9. The system of claim 1 wherein said system further comprises a display device coupled to said digital video recorder device and not coupled to said set-top box device.
10. The system of claim 3 wherein said digital video recorder device does not include an internal electronic programming guide.
11. A method comprising:
a set-top box device communicatively coupling to a digital video recorder device via two way communication, said set-top box device is a first distinct device and said digital video recorder device is a second distinct device;
after said set-top box device communicatively coupling to said digital video recorder device, said set-top box device transmitting a request signal to said digital video recorder device for a recording control command that causes said digital video recorder device to record;
after receiving said request signal, said digital video recorder device transmitting to said set-top box device said recording control command of said digital video recorder device;
said set-top box device receiving said recording control command, wherein said recording control command equips said set-top box device with the ability to control the recording functionality of said digital video recorder device;
an electronic programming guide (EPG) operating on said set-top box device;
said digital video recorder device transmitting a request for said EPG to said set-top box device via said two way communication;
said set-top box device transmitting said EPG to said digital video recorder device via said two way communication;
said set-top box device ceasing transmitting of said EPG to said digital video recorder device when said EPG is not being utilized with said digital video recorder device;
determining whether a recording programming instruction to record a pay-per-view show at a designated time in the future has been received by said set-top box device via said EPG operating on said set-top box device, said recording programming instruction pertains to said recording control command;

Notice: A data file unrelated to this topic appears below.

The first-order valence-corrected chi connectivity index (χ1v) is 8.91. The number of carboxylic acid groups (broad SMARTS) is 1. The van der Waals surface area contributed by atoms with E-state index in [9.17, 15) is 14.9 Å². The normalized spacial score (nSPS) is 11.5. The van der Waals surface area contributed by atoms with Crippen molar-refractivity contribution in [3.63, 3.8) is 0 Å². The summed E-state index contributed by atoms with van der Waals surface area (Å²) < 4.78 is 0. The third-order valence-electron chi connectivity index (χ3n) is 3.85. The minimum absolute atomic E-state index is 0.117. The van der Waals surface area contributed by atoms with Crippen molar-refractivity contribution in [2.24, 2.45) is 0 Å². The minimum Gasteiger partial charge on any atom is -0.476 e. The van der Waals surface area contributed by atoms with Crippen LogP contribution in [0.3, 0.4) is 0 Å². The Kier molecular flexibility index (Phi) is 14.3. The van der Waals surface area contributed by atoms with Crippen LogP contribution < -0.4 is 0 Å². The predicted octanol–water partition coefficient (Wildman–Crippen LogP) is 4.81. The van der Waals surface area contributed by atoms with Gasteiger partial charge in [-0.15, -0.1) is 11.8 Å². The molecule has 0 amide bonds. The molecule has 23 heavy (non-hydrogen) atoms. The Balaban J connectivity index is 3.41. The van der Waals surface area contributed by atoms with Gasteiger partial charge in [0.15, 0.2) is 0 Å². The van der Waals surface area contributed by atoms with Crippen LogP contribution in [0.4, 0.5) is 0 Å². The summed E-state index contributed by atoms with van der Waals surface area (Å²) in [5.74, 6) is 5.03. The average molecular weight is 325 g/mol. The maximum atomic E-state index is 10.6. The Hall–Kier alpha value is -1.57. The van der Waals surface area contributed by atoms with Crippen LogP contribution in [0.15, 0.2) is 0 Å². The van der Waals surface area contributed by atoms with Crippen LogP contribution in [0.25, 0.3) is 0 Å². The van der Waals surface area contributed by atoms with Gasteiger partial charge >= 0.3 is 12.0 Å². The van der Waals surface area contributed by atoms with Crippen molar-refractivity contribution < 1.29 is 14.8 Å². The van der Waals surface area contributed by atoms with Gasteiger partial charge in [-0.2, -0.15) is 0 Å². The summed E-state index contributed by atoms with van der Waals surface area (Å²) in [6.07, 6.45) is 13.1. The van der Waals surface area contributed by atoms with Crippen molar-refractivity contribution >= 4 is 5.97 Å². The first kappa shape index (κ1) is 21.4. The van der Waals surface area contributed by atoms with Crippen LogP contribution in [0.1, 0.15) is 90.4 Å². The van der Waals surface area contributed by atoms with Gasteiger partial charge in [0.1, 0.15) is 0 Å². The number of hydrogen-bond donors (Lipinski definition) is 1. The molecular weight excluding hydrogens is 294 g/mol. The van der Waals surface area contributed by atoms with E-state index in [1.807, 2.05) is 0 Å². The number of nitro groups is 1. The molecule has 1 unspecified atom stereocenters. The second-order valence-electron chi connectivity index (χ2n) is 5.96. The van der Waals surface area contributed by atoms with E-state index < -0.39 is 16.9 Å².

after receiving said recording programming instruction, said electronic programming guide ordering said pay-per-view show associated with the programming instruction;
after receiving said recording programming instruction, said set-top box device transmitting said recording programming instruction to said digital video recorder device; and
said digital video recorder device transmitting an acknowledge signal to said set-top box device after said recording programming instruction is added to a task list of said digital video recorder device.
12. The method of claim 11 wherein said ordering occurs while said transmitting said recording programming instruction occurs.
13. The method of claim 12 wherein after said set-top box device receiving said recording control command of said digital video recorder device, said set-top box device storing said recording control command of said digital video recorder device.
14. A computer readable medium having computer readable code embodied therein for causing a system to perform a method comprising:
a set-top box device communicatively coupling to a digital video recorder device via two way communication, said set-top box device is a first distinct device and said digital video recorder device is a second distinct device;
after said set-top box device communicatively coupling to said digital video recorder device, said set-top box device transmitting a request signal to said digital video recorder device for a recording function command that causes said digital video recorder device to record;
after receiving said request signal, said digital video recorder device transmitting to said set-top box device said recording function command of said digital video recorder device;
said set-top box device receiving said recording function command, wherein said recording function command equips said set-top box device with the ability to control the recording functionality of said digital video recorder device;
an electronic programming guide (EPG) operating on said set-top box device;
said digital video recorder device transmitting a request for said EPG to said set-top box device via said two way communication;
said set-top box device transmitting said EPG to said digital video recorder device via said two way communication;
said set-top box device stopping transmitting of said EPG to said digital video recorder device when said EPG is not being utilized with said digital video recorder device;
determining whether a recording programming instruction to record a pay-per-view show at a designated time in the future has been received by said set-top box device via said EPG operating on said set-top box device, said recording programming instruction pertains to said recording function command;
after receiving said recording programming instruction, said set-top box device transmitting said recording programming instruction to said digital video recorder device; and
said digital video recorder device transmitting an acknowledge signal to said set-top box device after said recording programming instruction is added to a task list of said digital video recorder device.
15. The non-transitory computer readable medium of claim 14 further comprising: